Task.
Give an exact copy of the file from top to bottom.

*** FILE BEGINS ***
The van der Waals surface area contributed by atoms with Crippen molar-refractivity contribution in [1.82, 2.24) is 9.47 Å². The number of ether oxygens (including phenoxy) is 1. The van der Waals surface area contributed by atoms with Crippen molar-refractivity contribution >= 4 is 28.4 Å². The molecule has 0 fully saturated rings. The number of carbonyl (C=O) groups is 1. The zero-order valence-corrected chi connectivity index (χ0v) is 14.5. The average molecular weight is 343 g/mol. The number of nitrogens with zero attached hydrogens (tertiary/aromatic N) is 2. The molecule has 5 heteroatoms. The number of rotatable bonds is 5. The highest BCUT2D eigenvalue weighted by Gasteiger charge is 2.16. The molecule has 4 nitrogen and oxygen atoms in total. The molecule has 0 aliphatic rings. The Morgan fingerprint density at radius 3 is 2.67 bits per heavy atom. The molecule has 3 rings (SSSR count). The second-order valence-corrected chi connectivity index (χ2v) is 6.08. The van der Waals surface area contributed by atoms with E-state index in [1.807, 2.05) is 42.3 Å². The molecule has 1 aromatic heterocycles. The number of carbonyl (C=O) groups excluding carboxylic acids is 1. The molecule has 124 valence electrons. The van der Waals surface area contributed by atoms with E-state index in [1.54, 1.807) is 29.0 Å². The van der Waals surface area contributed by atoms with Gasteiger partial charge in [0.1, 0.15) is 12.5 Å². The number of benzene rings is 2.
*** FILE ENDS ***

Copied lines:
The van der Waals surface area contributed by atoms with Crippen molar-refractivity contribution in [1.82, 2.24) is 9.47 Å². The number of ether oxygens (including phenoxy) is 1. The van der Waals surface area contributed by atoms with Crippen molar-refractivity contribution >= 4 is 28.4 Å². The molecule has 0 fully saturated rings. The number of carbonyl (C=O) groups is 1. The zero-order valence-corrected chi connectivity index (χ0v) is 14.5. The average molecular weight is 343 g/mol. The number of nitrogens with zero attached hydrogens (tertiary/aromatic N) is 2. The molecule has 5 heteroatoms. The number of rotatable bonds is 5. The highest BCUT2D eigenvalue weighted by Gasteiger charge is 2.16. The molecule has 4 nitrogen and oxygen atoms in total. The molecule has 0 aliphatic rings. The Morgan fingerprint density at radius 3 is 2.67 bits per heavy atom. The molecule has 3 rings (SSSR count). The second-order valence-corrected chi connectivity index (χ2v) is 6.08. The van der Waals surface area contributed by atoms with E-state index in [1.807, 2.05) is 42.3 Å². The molecule has 1 aromatic heterocycles. The number of carbonyl (C=O) groups excluding carboxylic acids is 1. The molecule has 124 valence electrons. The van der Waals surface area contributed by atoms with E-state index in [1.54, 1.807) is 29.0 Å². The van der Waals surface area contributed by atoms with Gasteiger partial charge in [0.1, 0.15) is 12.5 Å². The number of benzene rings is 2.